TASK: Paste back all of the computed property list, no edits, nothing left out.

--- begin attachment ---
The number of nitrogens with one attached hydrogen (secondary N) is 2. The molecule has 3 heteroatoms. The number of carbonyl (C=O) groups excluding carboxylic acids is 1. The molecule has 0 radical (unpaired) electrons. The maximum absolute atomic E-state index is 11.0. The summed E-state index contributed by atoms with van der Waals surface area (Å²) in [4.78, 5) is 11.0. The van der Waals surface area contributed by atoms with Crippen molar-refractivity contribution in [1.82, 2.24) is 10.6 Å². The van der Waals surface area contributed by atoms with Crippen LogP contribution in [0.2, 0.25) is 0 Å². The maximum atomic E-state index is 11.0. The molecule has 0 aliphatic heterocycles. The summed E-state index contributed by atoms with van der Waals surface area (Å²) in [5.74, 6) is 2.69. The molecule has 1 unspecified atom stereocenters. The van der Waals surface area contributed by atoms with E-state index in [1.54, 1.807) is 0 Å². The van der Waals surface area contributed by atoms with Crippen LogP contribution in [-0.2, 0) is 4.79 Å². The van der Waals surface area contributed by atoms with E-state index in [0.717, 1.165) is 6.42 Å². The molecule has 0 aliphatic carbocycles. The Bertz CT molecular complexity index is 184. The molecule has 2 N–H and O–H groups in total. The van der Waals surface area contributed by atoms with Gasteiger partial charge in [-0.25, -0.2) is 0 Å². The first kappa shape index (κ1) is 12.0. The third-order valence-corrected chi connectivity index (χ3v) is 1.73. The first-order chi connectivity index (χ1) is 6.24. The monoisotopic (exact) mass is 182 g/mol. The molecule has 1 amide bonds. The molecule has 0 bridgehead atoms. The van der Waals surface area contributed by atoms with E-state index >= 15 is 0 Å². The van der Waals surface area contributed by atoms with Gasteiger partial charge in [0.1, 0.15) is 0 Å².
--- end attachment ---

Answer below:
The number of nitrogens with one attached hydrogen (secondary N) is 2. The molecule has 3 heteroatoms. The number of carbonyl (C=O) groups excluding carboxylic acids is 1. The molecule has 0 radical (unpaired) electrons. The maximum absolute atomic E-state index is 11.0. The summed E-state index contributed by atoms with van der Waals surface area (Å²) in [4.78, 5) is 11.0. The van der Waals surface area contributed by atoms with Crippen molar-refractivity contribution in [1.82, 2.24) is 10.6 Å². The van der Waals surface area contributed by atoms with Crippen LogP contribution in [0.2, 0.25) is 0 Å². The maximum atomic E-state index is 11.0. The molecule has 0 aliphatic heterocycles. The summed E-state index contributed by atoms with van der Waals surface area (Å²) in [5.74, 6) is 2.69. The molecule has 1 unspecified atom stereocenters. The van der Waals surface area contributed by atoms with E-state index in [1.54, 1.807) is 0 Å². The van der Waals surface area contributed by atoms with Crippen LogP contribution in [-0.2, 0) is 4.79 Å². The van der Waals surface area contributed by atoms with E-state index in [0.717, 1.165) is 6.42 Å². The molecule has 0 aliphatic carbocycles. The Bertz CT molecular complexity index is 184. The molecule has 2 N–H and O–H groups in total. The van der Waals surface area contributed by atoms with Gasteiger partial charge in [-0.25, -0.2) is 0 Å². The first kappa shape index (κ1) is 12.0. The third-order valence-corrected chi connectivity index (χ3v) is 1.73. The first-order chi connectivity index (χ1) is 6.24. The monoisotopic (exact) mass is 182 g/mol. The molecule has 1 amide bonds. The molecule has 0 bridgehead atoms. The van der Waals surface area contributed by atoms with E-state index >= 15 is 0 Å². The van der Waals surface area contributed by atoms with Gasteiger partial charge in [0.1, 0.15) is 0 Å².